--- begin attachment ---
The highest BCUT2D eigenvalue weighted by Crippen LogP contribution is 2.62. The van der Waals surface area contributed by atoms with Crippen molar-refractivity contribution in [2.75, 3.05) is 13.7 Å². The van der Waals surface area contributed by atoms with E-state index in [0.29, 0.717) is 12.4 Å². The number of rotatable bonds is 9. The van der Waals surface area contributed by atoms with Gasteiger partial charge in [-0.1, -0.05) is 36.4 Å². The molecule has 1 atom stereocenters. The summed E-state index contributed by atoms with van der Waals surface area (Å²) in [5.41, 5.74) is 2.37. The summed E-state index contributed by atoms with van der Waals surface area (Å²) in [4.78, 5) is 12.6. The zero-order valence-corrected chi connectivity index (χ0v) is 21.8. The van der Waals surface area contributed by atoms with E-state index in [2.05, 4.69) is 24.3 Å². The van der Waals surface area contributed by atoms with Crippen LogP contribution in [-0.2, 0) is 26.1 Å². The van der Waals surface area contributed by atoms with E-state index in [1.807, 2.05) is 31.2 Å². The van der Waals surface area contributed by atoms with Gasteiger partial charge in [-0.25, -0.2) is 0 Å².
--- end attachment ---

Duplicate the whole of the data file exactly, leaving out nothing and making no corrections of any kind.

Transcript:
The highest BCUT2D eigenvalue weighted by Crippen LogP contribution is 2.62. The van der Waals surface area contributed by atoms with Crippen molar-refractivity contribution in [2.75, 3.05) is 13.7 Å². The van der Waals surface area contributed by atoms with E-state index in [0.29, 0.717) is 12.4 Å². The number of rotatable bonds is 9. The van der Waals surface area contributed by atoms with Gasteiger partial charge in [-0.1, -0.05) is 36.4 Å². The molecule has 1 atom stereocenters. The summed E-state index contributed by atoms with van der Waals surface area (Å²) in [5.41, 5.74) is 2.37. The summed E-state index contributed by atoms with van der Waals surface area (Å²) in [4.78, 5) is 12.6. The zero-order valence-corrected chi connectivity index (χ0v) is 21.8. The van der Waals surface area contributed by atoms with E-state index in [2.05, 4.69) is 24.3 Å². The van der Waals surface area contributed by atoms with Crippen LogP contribution in [-0.2, 0) is 26.1 Å². The van der Waals surface area contributed by atoms with E-state index in [1.807, 2.05) is 31.2 Å². The van der Waals surface area contributed by atoms with Gasteiger partial charge in [-0.25, -0.2) is 0 Å².